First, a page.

The two world wars brought into attention the need to address international conflicts. However, Gandhi's approach, partly at least, aimed at addressing the general causes which lead to the unfolding of armed conflicts. In this sense, he believed that societies should resort to mutual support of economic upheaval that will ultimately lead to states' self-confidence and a voluntary disarming because there would be no reason to fear. Nevertheless, he did not promote economic prosperity because he believed this to lead to a demoralized society. To his knowledge and experience, material prosperity brought about an abuse, whether moral or practical by the rich inflicted upon the poor. He opposed capitalism and industrialization generally and favored less the Western civilization over the ways of the Indian nation, the latter of whom he believed laid intrinsically on moral law as perpetuated by its religious traditions. His vision on the economy of India relied on principles of ethicality in that economic objectives deter one's sense of unity. And when economy results in engaging a competitive race of acquiring financial prospects, the ethical principles dissolve to give way to selfishness. Because of this, ?it can be clearly seen that his reservation was with regard to limitless material prosperity in the society. (Iyengar, 2005, n.p.) Indeed, this perception on Gandhi's economic thought has often been disputed and widely disapproved. However, it cannot be denied that Gandhi sought to solve India's problems by speaking through the voice of its peasants rather than of the economically superior class. The economics he had in view was one that would allow each individual to ensure basic needs and comfort. Therefore, this included some sort of economic development but not the development of industrialized countries which history has shown to favor the ruling and rich class rather than the poor. It was not the dismissal of economic development that constitutes the premises for Gandhi as an effective leader but that ?under a Gandhian scheme, reduction of inequalities, provision of full employment, and the eradication of poverty would be the dominant goals, and economic growth would not be a separate growth objective. (Charles, n.y., n.p.) Therefore, Gandhi actually perpetuated the premises and achievable, for that matter, for the constructing of a society that is not ruled by selfish economic purposes but rather economic development coming about naturally after leading figures have resolved to address imminent societal difficulties of the twentieth century world.

Limitations to the society that Gandhi envisioned existed precisely because of his anti-political position. Indeed, ?in Gandhi's idealized stated there would be no representative government, no constitution, no army or police force; there would be no industrialization, no machines and certainly no modern cities. There would be no capitalism, no communism, no exploitation, and no religious violence. (Friedman, 2008, p. 55) The reason this in itself was a limitation is represented by the very nature of our societies which is political. Moreover, the nonviolence that Gandhi promoted was not an attribute of societies within which public order comes about as the result of public punishment such as deprivation of liberty. And this nonviolence was addressed by Gandhi in the concept of having an effect firstly on an individual basis and only ultimately on the world as a whole which depends on the former intrinsically. This is indeed why Gandhi represents the figure of an ideal leader, because he had sought to eradicate the very causes that lead to disruptions within society. Merely mending the effects, he believed, will lead to a continuation of disparities.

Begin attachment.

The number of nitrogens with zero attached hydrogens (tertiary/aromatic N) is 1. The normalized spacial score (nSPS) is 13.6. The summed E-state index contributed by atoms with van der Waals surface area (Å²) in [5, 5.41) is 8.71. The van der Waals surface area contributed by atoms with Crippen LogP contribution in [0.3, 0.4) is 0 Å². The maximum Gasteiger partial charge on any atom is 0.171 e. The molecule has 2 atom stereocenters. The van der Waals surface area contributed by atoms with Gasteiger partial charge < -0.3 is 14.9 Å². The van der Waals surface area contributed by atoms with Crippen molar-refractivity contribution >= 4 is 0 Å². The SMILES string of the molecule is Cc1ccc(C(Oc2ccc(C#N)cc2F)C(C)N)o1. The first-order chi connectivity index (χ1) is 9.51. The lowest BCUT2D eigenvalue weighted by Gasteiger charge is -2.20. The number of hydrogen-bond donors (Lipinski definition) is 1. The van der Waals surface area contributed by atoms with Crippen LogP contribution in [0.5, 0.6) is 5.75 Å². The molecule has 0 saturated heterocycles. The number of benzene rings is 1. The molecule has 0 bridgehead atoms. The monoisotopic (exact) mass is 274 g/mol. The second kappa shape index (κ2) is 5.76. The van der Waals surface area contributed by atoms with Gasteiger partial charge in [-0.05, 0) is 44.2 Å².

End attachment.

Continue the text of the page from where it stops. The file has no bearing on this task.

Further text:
Reference List

Brown, J.M., & Parel, A.J. (Eds.). (2011). The Cambridge companion to Gandhi. Cambridge, New York, Melbourne, Madrid, Cape Town, Singapore, S-o Paulo, Delhi, Dubai, Tokyo, Mexico City: Cambridge University Press.

Charles, K.J. (n.y.). Five myths about Gandhian economics. Transnational Perspectives. Retrieved from http://www.transnational-perspectives.org/transnational/articles/article508.pdf

Cohen, E. (2002). Gandhi's concept of nonviolence in international relations. Glendon Journal of International Studies, 2. Retrieved from http://pi.library.yorku.ca/ojs/index.php/gjis/article/viewFile/35145/31890

Cohen, W.I. (2009). Profiles in humanity: The battle for peace, freedom, equality, and human rights. Plymouth: Rowman and Littlefield Publishers, Inc.

Gardner, H.E. (1993). Creating minds: An anatomy of creativity seen through the lives of Freud, Einstein, Picasso, Stravinsky, Eliot, Graham, and Gandhi. New York: Basic Books.

Gardner, H.E. (1997). Extraordinary minds: Portraits of 4 exceptional individuals and an examination of our own extraordinariness. NT: Basic Books.

Gandhi, M. (1969). All men are brothers: Life and thoughts of Mahatma Gandhi as told in his own words. Krishna Kripalani (Ed.). Paris: UNESCO.

Gregg, R.B. (1960). The power of nonviolence. Canton, Maine: Greenleaf Books.

Friedman, J.S. (2008). Mahatman Gandhi's vision for the future of India: The… [END OF PREVIEW]